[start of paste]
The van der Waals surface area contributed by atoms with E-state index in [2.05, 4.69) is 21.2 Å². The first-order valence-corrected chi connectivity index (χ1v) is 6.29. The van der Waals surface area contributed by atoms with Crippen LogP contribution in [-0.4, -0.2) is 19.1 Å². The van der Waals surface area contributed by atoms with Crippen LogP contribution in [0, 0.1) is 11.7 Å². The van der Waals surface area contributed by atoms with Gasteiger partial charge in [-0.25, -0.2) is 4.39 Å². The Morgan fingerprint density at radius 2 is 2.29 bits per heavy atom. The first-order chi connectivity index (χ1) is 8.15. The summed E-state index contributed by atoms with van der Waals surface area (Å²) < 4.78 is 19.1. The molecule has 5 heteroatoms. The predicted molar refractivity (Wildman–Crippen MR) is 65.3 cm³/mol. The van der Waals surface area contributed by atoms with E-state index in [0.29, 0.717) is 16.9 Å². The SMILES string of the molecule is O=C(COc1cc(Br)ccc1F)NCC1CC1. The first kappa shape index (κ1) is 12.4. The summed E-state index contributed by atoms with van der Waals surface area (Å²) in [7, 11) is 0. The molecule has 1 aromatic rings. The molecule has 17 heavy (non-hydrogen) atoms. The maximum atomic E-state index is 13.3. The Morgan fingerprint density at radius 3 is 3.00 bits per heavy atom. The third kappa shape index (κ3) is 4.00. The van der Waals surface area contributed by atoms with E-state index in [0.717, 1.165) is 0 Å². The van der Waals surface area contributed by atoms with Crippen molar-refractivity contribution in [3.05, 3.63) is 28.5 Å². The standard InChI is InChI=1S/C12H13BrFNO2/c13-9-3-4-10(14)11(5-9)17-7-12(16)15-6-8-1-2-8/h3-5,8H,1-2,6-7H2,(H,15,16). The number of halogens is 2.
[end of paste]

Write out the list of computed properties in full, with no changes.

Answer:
The van der Waals surface area contributed by atoms with E-state index in [2.05, 4.69) is 21.2 Å². The first-order valence-corrected chi connectivity index (χ1v) is 6.29. The van der Waals surface area contributed by atoms with Crippen LogP contribution in [-0.4, -0.2) is 19.1 Å². The van der Waals surface area contributed by atoms with Crippen LogP contribution in [0, 0.1) is 11.7 Å². The van der Waals surface area contributed by atoms with Gasteiger partial charge in [-0.25, -0.2) is 4.39 Å². The Morgan fingerprint density at radius 2 is 2.29 bits per heavy atom. The first-order chi connectivity index (χ1) is 8.15. The summed E-state index contributed by atoms with van der Waals surface area (Å²) < 4.78 is 19.1. The molecule has 5 heteroatoms. The predicted molar refractivity (Wildman–Crippen MR) is 65.3 cm³/mol. The van der Waals surface area contributed by atoms with E-state index in [0.29, 0.717) is 16.9 Å². The SMILES string of the molecule is O=C(COc1cc(Br)ccc1F)NCC1CC1. The first kappa shape index (κ1) is 12.4. The summed E-state index contributed by atoms with van der Waals surface area (Å²) in [7, 11) is 0. The molecule has 1 aromatic rings. The molecule has 17 heavy (non-hydrogen) atoms. The maximum atomic E-state index is 13.3. The Morgan fingerprint density at radius 3 is 3.00 bits per heavy atom. The third kappa shape index (κ3) is 4.00. The van der Waals surface area contributed by atoms with E-state index in [0.717, 1.165) is 0 Å². The van der Waals surface area contributed by atoms with Crippen molar-refractivity contribution in [3.05, 3.63) is 28.5 Å². The standard InChI is InChI=1S/C12H13BrFNO2/c13-9-3-4-10(14)11(5-9)17-7-12(16)15-6-8-1-2-8/h3-5,8H,1-2,6-7H2,(H,15,16). The number of halogens is 2.